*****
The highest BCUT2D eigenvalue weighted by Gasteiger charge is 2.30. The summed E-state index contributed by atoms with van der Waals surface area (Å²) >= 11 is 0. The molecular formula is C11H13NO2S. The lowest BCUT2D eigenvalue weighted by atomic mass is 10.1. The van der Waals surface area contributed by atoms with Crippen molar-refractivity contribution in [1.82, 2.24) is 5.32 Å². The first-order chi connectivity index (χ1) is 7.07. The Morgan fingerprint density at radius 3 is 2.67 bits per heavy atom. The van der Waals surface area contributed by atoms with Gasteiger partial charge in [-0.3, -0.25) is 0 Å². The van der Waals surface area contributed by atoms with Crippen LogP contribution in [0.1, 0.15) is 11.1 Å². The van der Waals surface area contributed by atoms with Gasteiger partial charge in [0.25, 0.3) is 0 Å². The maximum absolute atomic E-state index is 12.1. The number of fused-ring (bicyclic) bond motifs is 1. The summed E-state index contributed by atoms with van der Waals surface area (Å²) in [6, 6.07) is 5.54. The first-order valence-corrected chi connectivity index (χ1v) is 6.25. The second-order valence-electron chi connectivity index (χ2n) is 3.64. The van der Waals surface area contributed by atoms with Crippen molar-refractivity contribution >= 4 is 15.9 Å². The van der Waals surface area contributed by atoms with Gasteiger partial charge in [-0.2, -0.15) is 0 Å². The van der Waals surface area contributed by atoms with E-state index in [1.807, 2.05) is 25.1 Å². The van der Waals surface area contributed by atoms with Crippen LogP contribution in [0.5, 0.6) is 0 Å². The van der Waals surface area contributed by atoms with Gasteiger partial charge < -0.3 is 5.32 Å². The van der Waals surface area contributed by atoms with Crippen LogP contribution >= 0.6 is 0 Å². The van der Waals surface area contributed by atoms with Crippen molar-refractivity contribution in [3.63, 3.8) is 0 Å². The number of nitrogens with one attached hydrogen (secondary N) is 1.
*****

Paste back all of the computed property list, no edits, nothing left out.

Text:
The highest BCUT2D eigenvalue weighted by Gasteiger charge is 2.30. The summed E-state index contributed by atoms with van der Waals surface area (Å²) >= 11 is 0. The molecular formula is C11H13NO2S. The lowest BCUT2D eigenvalue weighted by atomic mass is 10.1. The van der Waals surface area contributed by atoms with Crippen molar-refractivity contribution in [1.82, 2.24) is 5.32 Å². The first-order chi connectivity index (χ1) is 7.07. The Morgan fingerprint density at radius 3 is 2.67 bits per heavy atom. The van der Waals surface area contributed by atoms with Gasteiger partial charge in [-0.3, -0.25) is 0 Å². The van der Waals surface area contributed by atoms with Crippen LogP contribution in [0.1, 0.15) is 11.1 Å². The van der Waals surface area contributed by atoms with Gasteiger partial charge in [0.25, 0.3) is 0 Å². The maximum absolute atomic E-state index is 12.1. The number of fused-ring (bicyclic) bond motifs is 1. The summed E-state index contributed by atoms with van der Waals surface area (Å²) in [6, 6.07) is 5.54. The first-order valence-corrected chi connectivity index (χ1v) is 6.25. The second-order valence-electron chi connectivity index (χ2n) is 3.64. The van der Waals surface area contributed by atoms with Crippen molar-refractivity contribution >= 4 is 15.9 Å². The van der Waals surface area contributed by atoms with Gasteiger partial charge in [-0.2, -0.15) is 0 Å². The van der Waals surface area contributed by atoms with E-state index in [1.807, 2.05) is 25.1 Å². The van der Waals surface area contributed by atoms with Crippen LogP contribution in [0.5, 0.6) is 0 Å². The van der Waals surface area contributed by atoms with Gasteiger partial charge < -0.3 is 5.32 Å². The van der Waals surface area contributed by atoms with Crippen LogP contribution >= 0.6 is 0 Å². The van der Waals surface area contributed by atoms with Crippen molar-refractivity contribution in [3.63, 3.8) is 0 Å². The number of nitrogens with one attached hydrogen (secondary N) is 1.